Vitamin B12 deficiency: Expert warns of three ‘red flags’ to look out for


Haemoglobin is an iron-containing protein that transports oxygen around the body. When a person becomes deficient in vitamin B12, the blood may not be as oxygen-rich as it should be. Symptoms “show gradually”, Guerrini said, but not everybody experiences the condition in the same way. The types of symptoms, and the severity of each symptom, will depend on different factors, such as:

  • Age
  • Diet
  • Pre-existing conditions
  • Medications.

“It’s worth it,” Guerrini emphasised, adding that a blood test can also pick up on other nutritional deficiencies.

“Taking vitamin B12 supplements normally brings the level up, although some people might need an extra boost if the levels are really low,” she said.

Sharing a “small tip” for those who have intestinal issues, or those who regularly take antacids, B12 supplements might work better as a spray.

“You can spray it under your tongue or inside your cheeks, bypassing the stomach bit to increase the chance of absorption,” Guerrini explained.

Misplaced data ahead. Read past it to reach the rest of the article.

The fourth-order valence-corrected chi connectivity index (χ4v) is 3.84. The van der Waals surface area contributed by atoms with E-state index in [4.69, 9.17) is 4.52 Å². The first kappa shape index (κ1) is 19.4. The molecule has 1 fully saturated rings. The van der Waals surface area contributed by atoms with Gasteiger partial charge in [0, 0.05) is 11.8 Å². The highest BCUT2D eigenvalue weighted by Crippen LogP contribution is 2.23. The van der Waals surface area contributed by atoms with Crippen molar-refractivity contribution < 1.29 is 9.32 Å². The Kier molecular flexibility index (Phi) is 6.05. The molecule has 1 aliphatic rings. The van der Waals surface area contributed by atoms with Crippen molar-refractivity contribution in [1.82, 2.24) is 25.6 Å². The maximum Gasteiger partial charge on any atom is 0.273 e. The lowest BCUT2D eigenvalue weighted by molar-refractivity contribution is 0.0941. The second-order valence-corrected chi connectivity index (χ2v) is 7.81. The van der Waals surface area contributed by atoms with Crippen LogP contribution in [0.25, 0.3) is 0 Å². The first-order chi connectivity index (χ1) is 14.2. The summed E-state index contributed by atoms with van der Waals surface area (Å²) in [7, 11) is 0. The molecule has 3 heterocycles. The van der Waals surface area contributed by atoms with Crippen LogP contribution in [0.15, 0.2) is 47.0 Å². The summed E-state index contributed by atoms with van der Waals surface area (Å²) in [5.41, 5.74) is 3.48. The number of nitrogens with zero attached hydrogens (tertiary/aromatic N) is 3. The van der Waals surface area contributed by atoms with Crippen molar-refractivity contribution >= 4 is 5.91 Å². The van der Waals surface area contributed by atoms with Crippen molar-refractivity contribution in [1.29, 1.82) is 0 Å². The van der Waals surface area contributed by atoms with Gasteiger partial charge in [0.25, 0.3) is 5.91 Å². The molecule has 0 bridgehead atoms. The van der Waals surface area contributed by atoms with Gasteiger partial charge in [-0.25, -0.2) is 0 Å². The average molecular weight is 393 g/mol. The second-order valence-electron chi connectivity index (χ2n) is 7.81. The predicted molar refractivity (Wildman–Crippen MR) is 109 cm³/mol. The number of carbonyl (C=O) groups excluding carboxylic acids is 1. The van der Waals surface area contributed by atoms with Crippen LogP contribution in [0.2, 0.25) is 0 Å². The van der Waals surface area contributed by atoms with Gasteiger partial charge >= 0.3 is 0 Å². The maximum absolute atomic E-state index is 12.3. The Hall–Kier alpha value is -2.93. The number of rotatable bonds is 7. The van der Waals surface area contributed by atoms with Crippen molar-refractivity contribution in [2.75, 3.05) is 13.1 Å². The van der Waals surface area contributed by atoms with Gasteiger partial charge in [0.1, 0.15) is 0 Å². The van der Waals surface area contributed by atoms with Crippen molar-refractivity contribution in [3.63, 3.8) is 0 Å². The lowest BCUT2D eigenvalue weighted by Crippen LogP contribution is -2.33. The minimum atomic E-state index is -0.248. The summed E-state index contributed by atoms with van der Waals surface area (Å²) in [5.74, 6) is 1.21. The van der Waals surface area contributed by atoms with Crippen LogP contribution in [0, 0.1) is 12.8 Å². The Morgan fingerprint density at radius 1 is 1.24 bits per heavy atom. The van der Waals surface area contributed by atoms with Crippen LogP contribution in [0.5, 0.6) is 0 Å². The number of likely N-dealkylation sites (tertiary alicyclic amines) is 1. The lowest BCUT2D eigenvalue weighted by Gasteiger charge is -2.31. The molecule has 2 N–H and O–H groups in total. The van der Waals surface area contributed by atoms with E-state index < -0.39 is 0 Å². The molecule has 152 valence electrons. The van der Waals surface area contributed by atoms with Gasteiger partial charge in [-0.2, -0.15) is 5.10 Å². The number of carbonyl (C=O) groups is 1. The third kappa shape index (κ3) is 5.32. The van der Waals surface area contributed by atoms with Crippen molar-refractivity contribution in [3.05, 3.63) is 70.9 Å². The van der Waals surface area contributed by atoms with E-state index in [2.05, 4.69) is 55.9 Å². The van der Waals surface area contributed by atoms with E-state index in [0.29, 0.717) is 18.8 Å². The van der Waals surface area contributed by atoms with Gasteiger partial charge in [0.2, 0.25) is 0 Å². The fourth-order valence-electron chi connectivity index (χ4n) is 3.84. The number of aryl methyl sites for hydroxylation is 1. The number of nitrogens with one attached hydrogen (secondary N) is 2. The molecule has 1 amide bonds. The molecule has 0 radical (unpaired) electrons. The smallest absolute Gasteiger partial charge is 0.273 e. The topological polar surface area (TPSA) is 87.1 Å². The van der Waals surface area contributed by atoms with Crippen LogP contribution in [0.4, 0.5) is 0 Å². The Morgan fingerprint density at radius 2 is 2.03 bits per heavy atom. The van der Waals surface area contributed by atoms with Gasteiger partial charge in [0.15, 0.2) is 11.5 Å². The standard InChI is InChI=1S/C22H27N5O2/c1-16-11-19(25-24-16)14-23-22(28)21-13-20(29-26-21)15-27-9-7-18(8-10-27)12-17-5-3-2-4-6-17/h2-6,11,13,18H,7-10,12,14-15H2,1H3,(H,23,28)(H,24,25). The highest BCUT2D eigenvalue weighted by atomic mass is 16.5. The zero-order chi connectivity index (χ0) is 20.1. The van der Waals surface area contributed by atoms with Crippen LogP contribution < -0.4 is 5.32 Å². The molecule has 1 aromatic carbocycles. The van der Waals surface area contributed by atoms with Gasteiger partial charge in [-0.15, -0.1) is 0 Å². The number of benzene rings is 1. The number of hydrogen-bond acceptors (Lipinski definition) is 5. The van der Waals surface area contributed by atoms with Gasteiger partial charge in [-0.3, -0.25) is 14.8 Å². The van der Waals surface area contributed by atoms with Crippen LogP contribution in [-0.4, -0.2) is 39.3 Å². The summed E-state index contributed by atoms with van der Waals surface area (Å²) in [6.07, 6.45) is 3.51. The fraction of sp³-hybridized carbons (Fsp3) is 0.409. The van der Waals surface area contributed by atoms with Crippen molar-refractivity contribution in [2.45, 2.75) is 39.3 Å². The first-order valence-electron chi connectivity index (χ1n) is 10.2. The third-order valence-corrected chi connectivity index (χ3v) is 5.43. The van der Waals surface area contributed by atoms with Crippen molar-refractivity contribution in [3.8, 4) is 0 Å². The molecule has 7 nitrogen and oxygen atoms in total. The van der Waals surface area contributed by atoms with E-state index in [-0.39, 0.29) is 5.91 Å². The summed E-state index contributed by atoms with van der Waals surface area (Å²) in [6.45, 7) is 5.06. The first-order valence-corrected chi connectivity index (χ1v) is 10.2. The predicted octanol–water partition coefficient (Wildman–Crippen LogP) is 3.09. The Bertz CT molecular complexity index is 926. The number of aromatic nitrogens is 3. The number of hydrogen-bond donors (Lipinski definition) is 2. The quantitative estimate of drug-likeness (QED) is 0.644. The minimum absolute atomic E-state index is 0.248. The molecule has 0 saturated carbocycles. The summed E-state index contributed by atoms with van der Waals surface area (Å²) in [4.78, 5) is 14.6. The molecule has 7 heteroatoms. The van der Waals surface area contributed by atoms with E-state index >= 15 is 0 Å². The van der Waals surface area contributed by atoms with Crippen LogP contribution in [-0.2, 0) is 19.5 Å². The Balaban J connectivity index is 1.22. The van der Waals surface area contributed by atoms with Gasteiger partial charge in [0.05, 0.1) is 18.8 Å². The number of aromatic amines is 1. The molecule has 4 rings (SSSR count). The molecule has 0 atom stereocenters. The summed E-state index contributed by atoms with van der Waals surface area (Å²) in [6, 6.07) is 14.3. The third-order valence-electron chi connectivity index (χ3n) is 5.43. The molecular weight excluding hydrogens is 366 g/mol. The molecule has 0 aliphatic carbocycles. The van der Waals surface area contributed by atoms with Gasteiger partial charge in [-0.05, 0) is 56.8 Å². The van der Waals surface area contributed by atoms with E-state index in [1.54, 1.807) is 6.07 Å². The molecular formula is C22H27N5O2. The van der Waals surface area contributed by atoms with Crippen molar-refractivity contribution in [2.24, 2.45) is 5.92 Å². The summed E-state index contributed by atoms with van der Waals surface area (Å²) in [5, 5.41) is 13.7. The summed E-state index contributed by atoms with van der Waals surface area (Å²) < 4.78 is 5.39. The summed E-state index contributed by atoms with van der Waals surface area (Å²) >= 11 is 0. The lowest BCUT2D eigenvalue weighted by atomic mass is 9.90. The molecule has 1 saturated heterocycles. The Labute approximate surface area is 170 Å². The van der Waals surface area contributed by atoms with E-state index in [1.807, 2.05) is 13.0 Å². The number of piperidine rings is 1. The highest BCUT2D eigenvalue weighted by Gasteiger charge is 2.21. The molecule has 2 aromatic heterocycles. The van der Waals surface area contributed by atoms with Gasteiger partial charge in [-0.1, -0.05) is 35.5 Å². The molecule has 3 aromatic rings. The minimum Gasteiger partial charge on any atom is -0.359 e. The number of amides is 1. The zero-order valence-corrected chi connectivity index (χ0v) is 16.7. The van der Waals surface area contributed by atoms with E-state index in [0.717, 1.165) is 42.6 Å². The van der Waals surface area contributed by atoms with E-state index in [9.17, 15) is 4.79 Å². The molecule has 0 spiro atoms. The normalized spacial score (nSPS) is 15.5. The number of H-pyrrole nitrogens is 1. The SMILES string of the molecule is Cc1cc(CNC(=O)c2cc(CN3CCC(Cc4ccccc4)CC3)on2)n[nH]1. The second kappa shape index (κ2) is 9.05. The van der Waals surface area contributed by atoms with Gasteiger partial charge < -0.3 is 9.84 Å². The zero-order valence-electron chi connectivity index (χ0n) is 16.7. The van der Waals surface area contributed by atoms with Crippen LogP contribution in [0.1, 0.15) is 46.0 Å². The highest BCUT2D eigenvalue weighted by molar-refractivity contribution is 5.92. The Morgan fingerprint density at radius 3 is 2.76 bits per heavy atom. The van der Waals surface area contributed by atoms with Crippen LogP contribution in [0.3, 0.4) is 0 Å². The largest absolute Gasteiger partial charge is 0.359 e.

What can lead to a vitamin B12 deficiency?

“B12 is abundant in animal products, so vegans and vegetarians are more at risk of a B12 deficiency,” said Medical News Today.

In some cases, autoimmune disorders, cancer, alcohol addiction, or inflammatory bowel disease can also lead to a vitamin B12 deficiency.

When the bloodstream doesn’t contain enough oxygen (as seen in macrocytic anaemia), the heart begins to beat faster, inadvertently causing a rise in blood pressure.

Do get a vitamin B12 deficiency addressed as soon as possible, otherwise you’re at risk of circulatory problems and heart failure.



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